The only time I ever really hear about taqwa is at the onset of Ramadan, and throughout that month. That's because taqwa is supposed to be the reason Muslims fast--to acquire taqwa, to become muttaqeen (i.e., people who have taqwa, or people who are conscious of Allah.) So let me first review a description of taqwa that I have found, as I grow in Islam, to be a truly beneficial aid to understanding this concept.
'Umar bin al-Khattab asked Ibn Ka'ab for the definition of Taqwa. Ibn Ka'ab asked 'Umar how he would traverse a thorny path. 'Umar said he would carefully walk, gathering his clothes so they would not get stuck on the thorns and hence causing him injury. Ibn K'aab said "This is the definition of taqwa, to protect oneself from sin through life's dangerous journey so that one can successfully completey the journey unscathed by sin."
Now, I heard this description before my first Ramadan, and to be quite honest I didn't really understand it at all. But I wrote it down, to think about. Now let me tell a story to explain how it applies to da'wah.
There was a new Muslim sister who was eager to share her faith with the world. Browsing some blogs, she came across a man who had acquired an interest in Islam, and though he had emailed a local imam, he never received a response to her questions about Islam. So the new sister, wanting to reach out and give the man some da'wah, answered his questions, which he had posted on his blog, leaving a link to her blog. Appreciatively, the man followed her back and through what she had published he was able to learn her story about accepting Islam, and her reflections on how it now applied to her life. That intrigued him even more but he also became interested in the new sister, and began a correspondence with her to ask her questions about Islam.
Through that communication, the two became close friends--closer than was appropriate. The man shortly embraced Islam, and made his romantic inclinations clear to the girl, who through the process of teaching him about Islam, had also developed a friendship she thought significant. Because the sister had been trying to get married, the new brother began suggesting that he would make her a good husband and pressured her to meet, offline. The communication which had first been email, then instant messaging, then phone calls, escalated to a meeting in person. With neither particularly familiar or concerned with the Islamic etiquette of courtship, the two met alone. The sister, with no wali or even any friends in her Muslim community, agreed to meet with the brother very new to the faith who was beginning to seem much more concerned only with the sister than with Islam at all.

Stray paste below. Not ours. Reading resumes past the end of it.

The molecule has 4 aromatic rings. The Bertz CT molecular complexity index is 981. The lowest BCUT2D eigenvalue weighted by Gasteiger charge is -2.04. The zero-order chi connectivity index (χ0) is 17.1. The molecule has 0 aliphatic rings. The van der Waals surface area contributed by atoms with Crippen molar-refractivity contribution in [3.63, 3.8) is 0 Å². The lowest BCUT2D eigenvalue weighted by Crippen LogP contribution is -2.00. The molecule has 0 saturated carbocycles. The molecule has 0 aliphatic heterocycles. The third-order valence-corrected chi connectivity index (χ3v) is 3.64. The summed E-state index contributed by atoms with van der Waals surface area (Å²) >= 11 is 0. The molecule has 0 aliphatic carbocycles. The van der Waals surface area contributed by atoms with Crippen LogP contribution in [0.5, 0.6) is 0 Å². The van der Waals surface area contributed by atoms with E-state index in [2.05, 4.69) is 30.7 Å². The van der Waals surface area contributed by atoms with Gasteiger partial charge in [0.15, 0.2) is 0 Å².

There are a few obvious problems with the scene--the couple being alone, the sister especially without anyone to watch out for her interests, and even the brother's conversion coinciding with an increase in romantic feelings for the sister.
Alhamdulillah, Allah saved her from further sin, and the sister managed to keep her Islam in tact although the brother apostated shortly thereafter.
I think this is a sad story, because it represents a real failure of da'wah (demonstrated by the apostasy) and also a comprising situation for new converts, who could not be alone except that Shaytaan would be among them.
Now maybe you're thinking about these two concepts--the description of taqwa, and the story--and wondering how they are related? So let me explain. When giving da'wah, having taqwa is absolutely essential (along with sincerity (ikhlaas), and mercy (rahma), and knowledge (ilm)) because this is what happens. Shaytaan, the avowed enemy of every Muslim, will try anything he can to lead a person astray. Which means, he might even try to convince them to give da'wah... or rather, use the excuse of da'wah to lead them to a compromising situation. And this is why scholars rightly caution men and women both against giving personal da'wah to someone of the opposite sex. Because Shaytaan will use the opportunity very swiftly to lay a trap.
But if a person has taqwa, and he is walking the path while trying to keep his clothes from getting snagged, he will stay away from this trap, seeing that it is a trap. And he will see that even though there is an opportunity for goodness (through the da'wah), that there is also a very dangerous opportunity for harm.
So what is the solution, in an example like the story? Da'wah is good, and if a person shows interest in Islam it is always good to give them some information, right? But if the person is someone whom you could marry (so this doesn't apply to siblings), the better approach is to acquaint the seeker with another Muslim of their same sex, who you trust to convey the message of Islam.
This is a gentle reminder to myself above all, and everyone else who might be interested in giving da'wah.